Glenwood’s Isenberg completes 500th trek up Iron Mountain | PostIndependent.com

Glenwood’s Isenberg completes 500th trek up Iron Mountain

Legally blind and one day shy of his 75th birthday, Nick Isenberg of Glenwood Springs completed his 500th trek up Transfer Trail on the side of Iron Mountain to the back wall of the Glenwood Adventure Canyons’ upper gondola terminus Friday afternoon, capping off the feat in just nine summers.

Looking for a way to get exercise during the late spring, early summer seasons, Isenberg started climbing Iron Mountain on his own around his 66th birthday.

As recently as last summer, following a fall in his own home, Isenberg has needed daily assistance from close friends to get up the trail, which is a 1,300-foot vertical rise that covers 3 miles. Based on his 500 hikes up the side of Iron Mountain, he has climbed the actual height of Mount Everest roughly 22 times.

Deteriorating vision and health has slowed him down in the last year or so, but he did the daily hike — sometimes multiple times a day.

“The interesting thing here is that I’m showing that you can get stronger and healthier as you get older,” Isenberg said. “I just started out doing this to get exercise in the summer because I don’t golf and I don’t play tennis. Getting a chance to reach the top for the 500th time is like graduating high school or college; it’s like, ‘Well, what do I do now?’ ”

A former news reporter, Isenberg moved to Glenwood Springs in 1977 to be news director for radio station KMTS-FM. In 1980, he moved to Florida for a brief stint at a TV station there, but returned to Glenwood Springs in 1984 and has been here ever since.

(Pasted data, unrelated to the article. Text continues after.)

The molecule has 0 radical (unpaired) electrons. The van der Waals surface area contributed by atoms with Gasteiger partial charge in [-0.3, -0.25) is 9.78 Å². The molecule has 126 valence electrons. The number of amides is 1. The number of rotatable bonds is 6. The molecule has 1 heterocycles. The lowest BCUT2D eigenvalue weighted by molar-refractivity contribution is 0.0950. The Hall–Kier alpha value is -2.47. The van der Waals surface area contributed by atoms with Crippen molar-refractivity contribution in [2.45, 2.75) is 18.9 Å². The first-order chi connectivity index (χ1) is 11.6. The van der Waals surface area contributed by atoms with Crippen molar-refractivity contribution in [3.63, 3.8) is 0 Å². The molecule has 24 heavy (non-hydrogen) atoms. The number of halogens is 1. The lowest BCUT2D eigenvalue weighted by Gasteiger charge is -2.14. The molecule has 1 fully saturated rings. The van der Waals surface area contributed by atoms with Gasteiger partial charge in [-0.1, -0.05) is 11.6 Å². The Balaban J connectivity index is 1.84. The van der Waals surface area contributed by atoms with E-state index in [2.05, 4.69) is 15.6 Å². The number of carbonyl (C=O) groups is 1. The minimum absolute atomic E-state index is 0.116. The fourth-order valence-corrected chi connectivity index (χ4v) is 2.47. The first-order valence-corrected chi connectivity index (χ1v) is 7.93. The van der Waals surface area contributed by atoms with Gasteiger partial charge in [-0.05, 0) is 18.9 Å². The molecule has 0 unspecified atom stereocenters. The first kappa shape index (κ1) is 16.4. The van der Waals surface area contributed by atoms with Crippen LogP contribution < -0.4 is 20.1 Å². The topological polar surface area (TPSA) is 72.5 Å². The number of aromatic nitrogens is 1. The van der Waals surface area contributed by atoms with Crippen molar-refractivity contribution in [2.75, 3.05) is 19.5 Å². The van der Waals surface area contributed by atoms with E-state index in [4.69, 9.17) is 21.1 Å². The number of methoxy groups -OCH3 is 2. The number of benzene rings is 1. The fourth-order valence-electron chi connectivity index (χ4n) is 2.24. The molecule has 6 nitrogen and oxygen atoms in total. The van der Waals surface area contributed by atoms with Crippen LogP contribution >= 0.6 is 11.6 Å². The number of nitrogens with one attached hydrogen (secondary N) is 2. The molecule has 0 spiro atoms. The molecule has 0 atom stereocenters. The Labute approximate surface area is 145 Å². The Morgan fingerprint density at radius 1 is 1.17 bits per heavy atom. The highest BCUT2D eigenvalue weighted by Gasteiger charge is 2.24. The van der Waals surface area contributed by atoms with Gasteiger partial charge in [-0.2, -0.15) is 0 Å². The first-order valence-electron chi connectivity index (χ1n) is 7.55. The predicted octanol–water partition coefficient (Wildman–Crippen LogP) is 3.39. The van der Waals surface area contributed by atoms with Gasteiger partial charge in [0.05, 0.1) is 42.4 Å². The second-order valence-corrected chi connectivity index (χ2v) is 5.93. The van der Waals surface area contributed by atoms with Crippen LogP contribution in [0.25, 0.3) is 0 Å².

Isenberg says he was the second most premature baby to survive when he was born in 1942, (90 days premature and weighed 2 pounds, 11.75 ounces) and has been totally blind in his right eye almost since birth as a result of being in an incubator for 10 weeks with too much oxygen pressure. Late in 2011, Isenberg lost most of the vision in his left eye due to complications from a procedure, but that didn’t stop him from climbing up the Transfer Trail all these years.

As of the last six months or so, the vision in his left eye has deteriorated day by day to the point where he sees just light, even if that steadily dims.

Now that he’s reached the top for the 500th time, Isenberg said he’ll still do the hike, but not at the breakneck pace he has done of the last five summers. Instead, he’ll do it once or twice a week as long as he can get a friend or two to do the hike with him.

“I still want to stay in shape,” Isenberg said. “I wasn’t trying to set a record or anything, I was just doing this for my health. Next, I’m going to make a documentary giving people permission not to be old. I guess you could say I walk the walk in that regard.”